Background: The Last Stand

[Due to a screwup at my end, this essay wasn’t included in the ebook or print editions released on Jan 10 and nobody realized until someone asked over the weekend. Posting here, and will upload a new copy everywhere this week.]

A while back, there was a discussion on social media about the short-lived TV show Firefly. Half a season of episodes and one movie. Fantastic casting, when you look at the careers of everyone involved, but it died pretty early on the vine, though not without making a major cultural impact.

However…

More recently, unflattering things have come out about the man behind the show. Bad things. Really bad things that I won’t repeat here, but a lot of folks no longer have any respect for the man, myself included.

Part of the original discussion involved the fact that the main character (seen from 20 years later) really is something of an asshole to everyone, because the ^creative genius creator and producer^ did a Marty Stu and put himself directly into the show. In turn. folks asked what that show might have been like without that character, and without that asshole in charge.

Two days later, write-brain hit me with “This is what it looks like…

Pull out the original main character, and the sidekick and pilot characters suddenly become central. Keep everyone else, but pull a couple of fast gender swaps to end up with a crew that is (technically: the best kind of correct) six females and two males, one of whom is happily married and kept and the other of whom only sleeps with girls he picks up in bars.

For the setting, I also want to gag at people who set things in the post-civil-war United States, especially when we’re supposed to be rooting for the traitors fighting to keep their slaves. I have no doubt that, had the television series gone to season three, our main character would have donned a white hood and turned into a science fiction version of Nathaniel Bedford Forrest. In all the bad ways. Icky. Burning crosses or something equally ^subtle.^

So I had to change things up, if I was going to have fun with this.

First off, I had to change the background of the setting itself.

David Drake (Hammer’s Slammers and many other series) studied a LOT of history and reads Latin in the original to translate Ovid, among other things. His creative style was to take actual historical events and settings and twist them around some for his space opera. I needed to do the same.

For the Last Stand, I started with a review of Napoleonic Europe, but with one, critical, historical difference. Instead of destroying his army invading Russia, he won, conquering the Russian Empire (and functionally all of the European landmass) and eliminating the Russian aristocratic class. Or rather, swapping out most of them, as the serfs didn’t see any difference.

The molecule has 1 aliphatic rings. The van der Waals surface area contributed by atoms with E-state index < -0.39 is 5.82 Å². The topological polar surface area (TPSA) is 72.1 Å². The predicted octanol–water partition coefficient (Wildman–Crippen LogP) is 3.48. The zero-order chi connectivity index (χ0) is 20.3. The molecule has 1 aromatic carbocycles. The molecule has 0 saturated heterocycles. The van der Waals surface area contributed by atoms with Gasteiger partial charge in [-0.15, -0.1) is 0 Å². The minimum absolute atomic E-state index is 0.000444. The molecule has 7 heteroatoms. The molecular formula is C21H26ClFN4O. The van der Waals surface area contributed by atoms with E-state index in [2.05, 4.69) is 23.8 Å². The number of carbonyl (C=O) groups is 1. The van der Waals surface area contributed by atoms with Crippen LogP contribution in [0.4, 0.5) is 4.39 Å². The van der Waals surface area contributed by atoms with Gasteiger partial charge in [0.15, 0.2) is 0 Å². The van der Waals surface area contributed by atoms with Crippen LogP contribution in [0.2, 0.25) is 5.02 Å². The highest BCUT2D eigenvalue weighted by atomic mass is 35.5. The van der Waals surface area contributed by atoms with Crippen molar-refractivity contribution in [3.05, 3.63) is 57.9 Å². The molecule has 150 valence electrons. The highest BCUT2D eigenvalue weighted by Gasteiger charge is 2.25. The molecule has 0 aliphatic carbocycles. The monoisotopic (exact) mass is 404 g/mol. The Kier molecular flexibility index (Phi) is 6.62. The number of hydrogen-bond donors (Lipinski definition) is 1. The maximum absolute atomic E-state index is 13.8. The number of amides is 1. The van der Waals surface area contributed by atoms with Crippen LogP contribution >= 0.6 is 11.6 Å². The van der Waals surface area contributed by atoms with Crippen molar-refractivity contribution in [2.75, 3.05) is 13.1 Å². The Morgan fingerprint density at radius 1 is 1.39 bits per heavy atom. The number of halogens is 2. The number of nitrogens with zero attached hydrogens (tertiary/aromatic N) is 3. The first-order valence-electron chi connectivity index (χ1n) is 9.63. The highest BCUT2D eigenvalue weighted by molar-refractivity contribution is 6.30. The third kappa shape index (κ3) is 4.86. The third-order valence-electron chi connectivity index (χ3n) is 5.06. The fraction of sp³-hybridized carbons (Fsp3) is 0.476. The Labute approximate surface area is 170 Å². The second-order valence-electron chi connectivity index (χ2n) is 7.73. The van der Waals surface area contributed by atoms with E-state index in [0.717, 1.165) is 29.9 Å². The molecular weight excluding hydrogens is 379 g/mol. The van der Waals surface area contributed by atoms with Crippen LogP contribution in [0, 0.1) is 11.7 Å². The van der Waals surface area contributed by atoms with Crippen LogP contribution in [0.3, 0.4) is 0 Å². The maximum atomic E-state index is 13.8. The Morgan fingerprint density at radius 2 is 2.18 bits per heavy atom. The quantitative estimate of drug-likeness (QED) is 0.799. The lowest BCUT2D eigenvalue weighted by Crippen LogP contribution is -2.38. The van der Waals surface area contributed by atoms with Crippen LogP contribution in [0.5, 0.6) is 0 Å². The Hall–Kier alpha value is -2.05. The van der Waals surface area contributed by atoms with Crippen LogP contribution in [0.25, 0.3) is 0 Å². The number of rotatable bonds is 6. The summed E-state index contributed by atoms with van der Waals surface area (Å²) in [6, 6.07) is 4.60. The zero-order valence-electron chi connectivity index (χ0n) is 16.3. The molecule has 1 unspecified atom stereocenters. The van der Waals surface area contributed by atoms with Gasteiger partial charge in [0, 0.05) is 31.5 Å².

For Tessa, my main character, badass, amazon, warrior babe, I also used Russian history. In her case, I based her on a taller version of (model/actress/etc.) Zhanna Zhumaliyeva. Gorgeous. Kazakh, because in the early part of the nineteenth century, the Russian Empire was pushing south into the Black Sea area and conquering (and often wiping out) all of the tribes and nations that had previously lived there. That formed the basis of the Vlikine.

Similarly, I needed the include a touch of the German Principalities (Altenfeld), mostly because they all got conquered by Napoleon but not absorbed in our history before Wellington and Friends sent the Corsican packing. Twice.

Swiss neutrality got included in a more modern conception of Inleah, where they would happily sell anything to anyone with cash in hand. Always cash upfront. Mercenary to an amoral fault. Tessa’s husband Fin is from Inleah. All he ever wanted to do was fly.

Ergrove is my British Empire, with all the foibles and charm of the original, pushed forward into space and twisted around. Some nice things. Some not so nice things. More accurate, if you will.

Imperial France becomes Lorastir, the then height of culture and sophistication, as Napoleonic France tended to be in those days. Wyatt and Laney both served in the Lorastir army, neither of them in the infantry, if you will, but I won’t spoil some of the surprises coming your way.

There was a character in the television series who was everyone’s favorite, because she was a modern geisha. Educated. Eloquent. Beautiful. The series literally treated her like a whore, abusing her to no end in ways that any woman worth her salt wouldn’t have put up with from any other screen writer.

I got lucky. Way lucky.

As a writer, I have friends. Some are peers. Some are folks I mentor. One of the latter is someone I refer to as Renaissance Babe™ because she’s been a concert pianist, photographer, writer, and had to retire as a nude model when she turned 30 because she had aged out. (dumbasses.)

In Abigail, I created the Players. Geisha as they really were, rather than the fancy prostitutes that western media have since made them out to be. Raconteurs, chefs, musicians. Sex might be on the menu, if they like you, but maybe you hire them to come in and cook an incredible meal, then sit and talk for hours.

Katja was an invaluable resource for creating Abigail, because she has literally been in those situations and could offer expert advice on how to fix things I got initially wrong. I considered it the highest compliment when she told me that she wants to be Abigail when she grows up. Better, she took the concept of the Player, and is working on telling her own set of stories with something similar. Not many people could get all those little details right.